Blog Image


About this blog

An occasional blog about commons, village greens and rights of way. New posts will be tweeted at @PannageMan. Any views expressed here entirely my own. Full index to blogs:

An unexplained curiosity

Town and village greens Posted on Sat, 28 March 2020 12:48
The Plestor, Selborne, Hampshire. Oddly, the Plestor was not registered as a village green under the Commons Registration Act 1965 nor under Part 1 of the Commons Act 2006

Amended on 29 March 2020 to refer to the possibility of amending the Victorian statutes by order under s.54.

The judgement of the Supreme Court in R (on the application of Lancashire County Council) v Secretary of State for the Environment, Food and Rural Affairs explored the question of whether an application to register land as a town or village green under s.15(1) of the Commons Act 2006 must fail (notwithstanding that it satisfies all of the statutory criteria) if the registration would conflict with the statutory purposes for which the land may be held — the court’s conclusion, by a majority, was that it must. The court recognised that registration would confer on local people a right to use the land for lawful sports and pastimes, and that where the land was held by a public body, such a right could make it impossible for that body to use the land for the purposes for which it was acquired. The effect of the judgment is that most land held by public bodies, acquired under statutory powers for a particular purpose, is unlikely to be capable of registration as a green.

In their joint opinion, Lords Carnwath and Sales said:

‘7. An unexplained curiosity is that section 10 of the 1965 Act, which provided that the register was “conclusive evidence of the matters registered, as at the date of registration”, is not repeated in the 2006 Act. As things stand the repeal of section 10 has been brought into effect only in the pilot areas. (Section 18 of the 2006 Act, headed “Conclusiveness”, which has effect in the pilot areas, does not on its face go so far as section 10.) In the Trap Grounds case, Lord Hoffmann had agreed (at para 43) with Lord Carnwath’s analysis in the Court of Appeal [2006] Ch 43, para 100, that the 1965 Act “created no new legal status, and no new rights or liabilities other than those resulting from the proper interpretation of section 10”. It was on the “rational construction of section 10” that he relied for his view that land registered as a town or village green “can be used generally for sports and pastimes” (para 50), and was also subject to section 12 of the Inclosure Act 1857 and section 29 of the Commons Act 1876 (para 56). None of the experienced counsel before us was able to offer an explanation for the disappearance of section 10, but none sought to argue that it had made any material difference to the rights following registration. Not without some hesitation, we shall proceed on that basis.’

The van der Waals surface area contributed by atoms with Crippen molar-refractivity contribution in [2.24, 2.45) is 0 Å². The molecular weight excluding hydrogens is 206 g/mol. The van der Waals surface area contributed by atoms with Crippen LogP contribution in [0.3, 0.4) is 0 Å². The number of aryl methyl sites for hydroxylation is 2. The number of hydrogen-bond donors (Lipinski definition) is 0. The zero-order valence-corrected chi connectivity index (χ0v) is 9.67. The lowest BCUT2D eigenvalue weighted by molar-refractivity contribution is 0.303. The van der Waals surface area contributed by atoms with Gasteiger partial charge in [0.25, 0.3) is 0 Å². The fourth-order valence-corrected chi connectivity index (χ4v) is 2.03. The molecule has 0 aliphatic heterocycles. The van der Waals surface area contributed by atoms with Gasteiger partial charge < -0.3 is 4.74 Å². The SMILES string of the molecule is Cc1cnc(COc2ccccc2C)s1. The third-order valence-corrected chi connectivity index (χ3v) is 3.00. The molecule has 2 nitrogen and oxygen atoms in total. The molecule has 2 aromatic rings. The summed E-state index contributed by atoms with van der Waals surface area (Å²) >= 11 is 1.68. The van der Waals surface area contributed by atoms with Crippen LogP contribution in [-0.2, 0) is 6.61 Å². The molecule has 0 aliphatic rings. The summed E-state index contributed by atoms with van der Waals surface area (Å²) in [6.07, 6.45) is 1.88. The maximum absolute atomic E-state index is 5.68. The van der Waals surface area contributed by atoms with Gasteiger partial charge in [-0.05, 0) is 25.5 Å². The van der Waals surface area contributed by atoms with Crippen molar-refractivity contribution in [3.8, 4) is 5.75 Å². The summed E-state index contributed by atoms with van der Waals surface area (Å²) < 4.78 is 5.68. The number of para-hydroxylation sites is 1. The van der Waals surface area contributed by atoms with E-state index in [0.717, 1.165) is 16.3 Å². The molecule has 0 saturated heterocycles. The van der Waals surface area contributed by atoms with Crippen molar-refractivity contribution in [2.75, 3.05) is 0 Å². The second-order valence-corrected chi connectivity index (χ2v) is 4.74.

This blog attempts to answer the challenge posed therein: the disappearance of s.10.

Under the Commons Registration Act 1965, once the registration of a town or village green had become final (either in the absence of an objection, or following confirmation by a Commons Commissioner), it attracted conclusive status. S.10 provided that, ‘The registration under this Act of any land…as a town or village green, or of any rights of common over any such land, shall be conclusive evidence of the matters registered, as at the date of registration…’. Sounds good? Well, yes — up to a point. First, the registration was conclusive only at the date of registration. Those registrations (under s.4 of the 1965 Act) were now made over half a century ago. In practice, the elapse of time need not matter: the conclusive evidence of registration still holds good, unless one can show that the registration has been affected by some legally consequential subsequent event, such as an exchange of part of the green for other land done under s.147 of the Inclosure Act 1845 (now repealed).

Secondly, what does it mean that the registration is conclusive evidence of the matters registered? For that, we must look at what was required to be registered under the 1965 Act: the extent and boundaries of the green (recorded in the register map), the name and description of the green and the provenance of its registration (who applied to register it, and when, and how it came to be finally registered, recorded in the land section of the register). In some cases, it will also include (in the rights section of the register) what rights of common were registered as exercisable over it. It does not include the registration of ownership, if there is one, because s.10 does not refer to ownership — only to registration of land as a green and to registration of any rights of common.

What the 1965 Act did not do, at least not on the face of the Act, was to change the law relating to greens (or for that matter, common land) which was registered under it. The protections for greens which already subsisted, at common law and under statute law — for example, from encroachment or damage — applied to any land which could be shown to be a green. Registration demonstrated, by virtue of the conclusive provision in s.10, that the green did attract that protection. But — assuming that the land was rightly registered, and had long been a green, that protection was not new — it was just put beyond doubt.